However, recently there has been a shift from traditional ETL to extracting the data first, then loading it directly to a data warehouse, where all the transformations can occur. This Extract, Load Transform workflow is known as ELT. This shift is occurring for different reasons. The primary driver is that data warehousing solutions are now available as highly scalable cloud computing resources that have become accessible to many companies regardless of their maturity level. Another reason is that ELT streamlines the process in a way that reduces resource contention on data sources, making it faster to get clean, transformed data in the cloud data warehouse. Lastly, as storage and compute costs have decreased, many data engineers appreciate the ability to store a copy of the untransformed data, giving them the option to augment or re-run transformations on the original data as the needs of the business change.
Data transformation process
Like any stage in the data analysis process, data transformation involves multiple steps and is one of the areas that requires the most pre-planning to get right. Data engineers and analysts typically follow these steps to successfully get their data in the form it needs to be in.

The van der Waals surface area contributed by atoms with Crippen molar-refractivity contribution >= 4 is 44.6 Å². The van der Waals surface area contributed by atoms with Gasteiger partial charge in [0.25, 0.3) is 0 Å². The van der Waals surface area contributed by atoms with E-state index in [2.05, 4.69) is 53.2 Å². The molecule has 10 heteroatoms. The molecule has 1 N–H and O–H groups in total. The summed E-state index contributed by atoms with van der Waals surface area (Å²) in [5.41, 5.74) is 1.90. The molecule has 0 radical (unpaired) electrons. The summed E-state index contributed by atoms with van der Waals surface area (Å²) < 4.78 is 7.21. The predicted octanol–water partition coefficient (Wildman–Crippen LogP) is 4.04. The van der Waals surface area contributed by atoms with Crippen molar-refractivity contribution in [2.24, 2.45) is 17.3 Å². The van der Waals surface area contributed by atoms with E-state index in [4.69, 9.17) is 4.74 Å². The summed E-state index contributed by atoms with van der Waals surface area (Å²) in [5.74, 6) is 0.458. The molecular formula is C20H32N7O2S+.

- Assess quality and structure: this is the data discovery part that is often used in the early stages of a data analysis project. This often involves querying and exploring datasets using built in data profiling tools as well as sampling and visualizing data to gain a better understanding of the data ingested from various data sources and how it can be used. Ultimately, this analysis reveals how the data needs to be transformed.
- Plan the transformation: Once the quality and structure of the data have been assessed, a plan for the transformation can be developed. This involves identifying the specific steps that need to be taken to transform the data, such as cleaning, normalizing, and aggregating. This step can be used to build out data models that can be reused consistently across different transformation projects.